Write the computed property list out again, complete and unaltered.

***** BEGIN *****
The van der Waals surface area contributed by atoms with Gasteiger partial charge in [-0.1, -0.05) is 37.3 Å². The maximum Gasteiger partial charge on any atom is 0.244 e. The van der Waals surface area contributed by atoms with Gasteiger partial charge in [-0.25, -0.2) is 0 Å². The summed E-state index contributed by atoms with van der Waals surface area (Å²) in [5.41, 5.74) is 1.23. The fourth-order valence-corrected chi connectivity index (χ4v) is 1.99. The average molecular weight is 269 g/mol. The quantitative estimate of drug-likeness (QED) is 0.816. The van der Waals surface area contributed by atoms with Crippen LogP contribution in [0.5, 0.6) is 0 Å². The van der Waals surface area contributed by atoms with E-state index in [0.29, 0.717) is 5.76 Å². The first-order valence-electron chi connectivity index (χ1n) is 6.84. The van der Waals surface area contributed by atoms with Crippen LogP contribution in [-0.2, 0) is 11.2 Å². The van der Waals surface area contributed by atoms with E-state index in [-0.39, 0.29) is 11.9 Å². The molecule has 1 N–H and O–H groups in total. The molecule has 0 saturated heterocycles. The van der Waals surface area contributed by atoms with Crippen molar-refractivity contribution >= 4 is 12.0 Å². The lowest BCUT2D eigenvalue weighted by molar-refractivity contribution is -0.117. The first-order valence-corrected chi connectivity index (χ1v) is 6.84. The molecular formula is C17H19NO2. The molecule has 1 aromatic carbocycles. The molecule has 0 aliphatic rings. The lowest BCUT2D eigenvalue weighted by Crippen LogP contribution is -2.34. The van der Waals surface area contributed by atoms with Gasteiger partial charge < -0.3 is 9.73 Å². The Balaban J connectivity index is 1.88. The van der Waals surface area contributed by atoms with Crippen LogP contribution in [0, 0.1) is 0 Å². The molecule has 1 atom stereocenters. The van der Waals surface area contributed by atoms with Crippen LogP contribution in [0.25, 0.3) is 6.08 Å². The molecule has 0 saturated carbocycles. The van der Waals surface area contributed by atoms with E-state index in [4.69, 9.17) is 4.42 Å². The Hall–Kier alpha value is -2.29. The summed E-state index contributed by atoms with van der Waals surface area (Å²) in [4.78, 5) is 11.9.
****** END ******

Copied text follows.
The van der Waals surface area contributed by atoms with Gasteiger partial charge in [-0.1, -0.05) is 37.3 Å². The maximum Gasteiger partial charge on any atom is 0.244 e. The van der Waals surface area contributed by atoms with Gasteiger partial charge in [-0.25, -0.2) is 0 Å². The summed E-state index contributed by atoms with van der Waals surface area (Å²) in [5.41, 5.74) is 1.23. The fourth-order valence-corrected chi connectivity index (χ4v) is 1.99. The average molecular weight is 269 g/mol. The quantitative estimate of drug-likeness (QED) is 0.816. The van der Waals surface area contributed by atoms with Crippen LogP contribution in [0.5, 0.6) is 0 Å². The van der Waals surface area contributed by atoms with E-state index in [0.29, 0.717) is 5.76 Å². The first-order valence-electron chi connectivity index (χ1n) is 6.84. The van der Waals surface area contributed by atoms with Crippen LogP contribution in [-0.2, 0) is 11.2 Å². The van der Waals surface area contributed by atoms with E-state index in [-0.39, 0.29) is 11.9 Å². The molecule has 1 N–H and O–H groups in total. The molecule has 0 saturated heterocycles. The van der Waals surface area contributed by atoms with Crippen molar-refractivity contribution >= 4 is 12.0 Å². The lowest BCUT2D eigenvalue weighted by molar-refractivity contribution is -0.117. The first-order valence-corrected chi connectivity index (χ1v) is 6.84. The molecular formula is C17H19NO2. The molecule has 1 aromatic carbocycles. The molecule has 0 aliphatic rings. The lowest BCUT2D eigenvalue weighted by Crippen LogP contribution is -2.34. The van der Waals surface area contributed by atoms with Gasteiger partial charge < -0.3 is 9.73 Å². The Balaban J connectivity index is 1.88. The van der Waals surface area contributed by atoms with Crippen LogP contribution in [0, 0.1) is 0 Å². The molecule has 1 atom stereocenters. The van der Waals surface area contributed by atoms with Crippen LogP contribution in [0.25, 0.3) is 6.08 Å². The molecule has 0 saturated carbocycles. The van der Waals surface area contributed by atoms with E-state index in [4.69, 9.17) is 4.42 Å². The Hall–Kier alpha value is -2.29. The summed E-state index contributed by atoms with van der Waals surface area (Å²) in [4.78, 5) is 11.9.